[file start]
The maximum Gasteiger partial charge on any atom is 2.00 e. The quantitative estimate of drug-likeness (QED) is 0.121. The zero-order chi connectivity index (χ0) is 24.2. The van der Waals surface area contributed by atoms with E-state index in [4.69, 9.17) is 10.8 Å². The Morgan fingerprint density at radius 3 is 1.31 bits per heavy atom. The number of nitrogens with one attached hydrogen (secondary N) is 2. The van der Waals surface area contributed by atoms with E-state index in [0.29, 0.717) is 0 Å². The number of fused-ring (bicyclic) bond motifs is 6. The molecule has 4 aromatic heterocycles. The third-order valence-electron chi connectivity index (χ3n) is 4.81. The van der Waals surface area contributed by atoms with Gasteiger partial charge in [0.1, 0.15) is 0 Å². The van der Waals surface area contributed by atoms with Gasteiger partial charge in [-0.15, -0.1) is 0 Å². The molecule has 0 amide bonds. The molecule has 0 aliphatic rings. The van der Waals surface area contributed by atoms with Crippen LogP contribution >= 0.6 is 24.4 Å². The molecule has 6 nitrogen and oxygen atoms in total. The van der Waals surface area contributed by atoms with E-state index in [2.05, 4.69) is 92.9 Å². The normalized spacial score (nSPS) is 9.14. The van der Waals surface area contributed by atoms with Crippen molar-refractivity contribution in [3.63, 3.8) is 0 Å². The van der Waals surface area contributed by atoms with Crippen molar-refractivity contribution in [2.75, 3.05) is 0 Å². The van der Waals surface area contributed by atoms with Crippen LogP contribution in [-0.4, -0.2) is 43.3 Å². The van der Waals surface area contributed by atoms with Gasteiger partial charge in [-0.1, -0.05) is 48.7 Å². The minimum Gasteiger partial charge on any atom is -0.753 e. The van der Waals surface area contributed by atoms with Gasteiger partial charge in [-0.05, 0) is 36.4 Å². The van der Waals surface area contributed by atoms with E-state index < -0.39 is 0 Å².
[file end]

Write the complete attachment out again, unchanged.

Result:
The maximum Gasteiger partial charge on any atom is 2.00 e. The quantitative estimate of drug-likeness (QED) is 0.121. The zero-order chi connectivity index (χ0) is 24.2. The van der Waals surface area contributed by atoms with E-state index in [4.69, 9.17) is 10.8 Å². The Morgan fingerprint density at radius 3 is 1.31 bits per heavy atom. The number of nitrogens with one attached hydrogen (secondary N) is 2. The van der Waals surface area contributed by atoms with E-state index in [0.29, 0.717) is 0 Å². The number of fused-ring (bicyclic) bond motifs is 6. The molecule has 4 aromatic heterocycles. The third-order valence-electron chi connectivity index (χ3n) is 4.81. The van der Waals surface area contributed by atoms with Gasteiger partial charge in [0.1, 0.15) is 0 Å². The van der Waals surface area contributed by atoms with Gasteiger partial charge in [-0.15, -0.1) is 0 Å². The molecule has 0 amide bonds. The molecule has 0 aliphatic rings. The van der Waals surface area contributed by atoms with Crippen LogP contribution >= 0.6 is 24.4 Å². The molecule has 6 nitrogen and oxygen atoms in total. The van der Waals surface area contributed by atoms with E-state index in [2.05, 4.69) is 92.9 Å². The normalized spacial score (nSPS) is 9.14. The van der Waals surface area contributed by atoms with Crippen molar-refractivity contribution in [3.63, 3.8) is 0 Å². The van der Waals surface area contributed by atoms with Crippen molar-refractivity contribution in [2.75, 3.05) is 0 Å². The van der Waals surface area contributed by atoms with Crippen LogP contribution in [-0.4, -0.2) is 43.3 Å². The van der Waals surface area contributed by atoms with Gasteiger partial charge in [-0.1, -0.05) is 48.7 Å². The minimum Gasteiger partial charge on any atom is -0.753 e. The van der Waals surface area contributed by atoms with Gasteiger partial charge in [-0.05, 0) is 36.4 Å². The van der Waals surface area contributed by atoms with E-state index < -0.39 is 0 Å².